HIIT vs Continuous Endurance Training: Battle of the Aerobic Titans!
Micah Zuhl, Ph.D. and Len Kravitz, Ph.D.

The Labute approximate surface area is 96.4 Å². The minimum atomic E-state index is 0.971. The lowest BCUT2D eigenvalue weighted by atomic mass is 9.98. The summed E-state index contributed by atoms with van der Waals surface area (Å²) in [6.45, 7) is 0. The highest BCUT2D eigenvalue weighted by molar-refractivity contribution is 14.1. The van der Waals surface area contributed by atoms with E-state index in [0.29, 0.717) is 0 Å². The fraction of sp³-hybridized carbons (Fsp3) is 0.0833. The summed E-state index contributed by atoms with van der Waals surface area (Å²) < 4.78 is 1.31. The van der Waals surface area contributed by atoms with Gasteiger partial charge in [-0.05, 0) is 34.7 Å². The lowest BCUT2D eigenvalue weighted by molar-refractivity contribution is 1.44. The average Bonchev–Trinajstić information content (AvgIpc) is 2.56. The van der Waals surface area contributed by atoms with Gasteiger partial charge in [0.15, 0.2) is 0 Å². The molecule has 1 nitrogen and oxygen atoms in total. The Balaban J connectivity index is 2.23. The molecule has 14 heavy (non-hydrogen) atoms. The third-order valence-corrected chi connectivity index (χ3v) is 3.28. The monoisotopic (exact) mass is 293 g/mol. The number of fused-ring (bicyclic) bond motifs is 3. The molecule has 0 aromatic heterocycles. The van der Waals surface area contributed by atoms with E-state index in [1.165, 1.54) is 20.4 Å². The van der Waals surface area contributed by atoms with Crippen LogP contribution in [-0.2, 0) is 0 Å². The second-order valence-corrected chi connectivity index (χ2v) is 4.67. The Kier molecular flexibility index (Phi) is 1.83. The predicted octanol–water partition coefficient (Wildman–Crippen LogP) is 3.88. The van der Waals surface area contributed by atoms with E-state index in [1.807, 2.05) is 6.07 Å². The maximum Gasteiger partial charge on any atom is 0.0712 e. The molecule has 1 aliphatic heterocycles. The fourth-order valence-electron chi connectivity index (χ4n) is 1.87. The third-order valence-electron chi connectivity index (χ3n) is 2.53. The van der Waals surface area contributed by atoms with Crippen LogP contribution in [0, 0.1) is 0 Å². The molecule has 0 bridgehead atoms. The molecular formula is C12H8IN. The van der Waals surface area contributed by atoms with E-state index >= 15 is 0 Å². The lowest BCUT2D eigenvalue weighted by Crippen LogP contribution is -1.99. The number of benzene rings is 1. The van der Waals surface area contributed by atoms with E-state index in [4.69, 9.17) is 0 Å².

The fitness industry is currently experiencing a surge of interest and growth in high intensity interval training (HIIT). This method of training involves repeated bouts of high intensity efforts that range from 5 seconds to 8 minutes followed by recovery periods of varying lengths of time. Billat (2001) points out that as early as 1912 Hannes Kolehmainen, famous Finish Olympic long-distance runner, was employing interval training in his workouts. As the knowledge of HIIT increased, exercise scientists demonstrated that this type of exercise not only provides performance benefits for athletes and improves the health of recreational exercisers, but it may also be a suitable alternative to endurance training, or continuous aerobic exercise. To improve cardiovascular fitness the belief has always been to increase the volume of exercise, whether it’s longer runs, bike rides, or extended time on an aerobic machine (e.g., stairstepper, elliptical, cycle, treadmill). The breadth of current research has revealed that HIIT improves numerous physiological parameters, often in less time when measured against high volume continuous exercise (Daussin et al., 2008). Therefore, the purpose of this article is to discuss and compare the cardiovascular, skeletal muscle, and metabolic adaptations to HIIT versus continuous endurance exercise. Continuous aerobic training is defined as exercise (e.g., running, cycling, swimming, etc.) lasting greater than 20 minutes and held at steady intensity during the entire bout. Additionally, research examples of HIIT and continuous endurance training workouts are included in this article.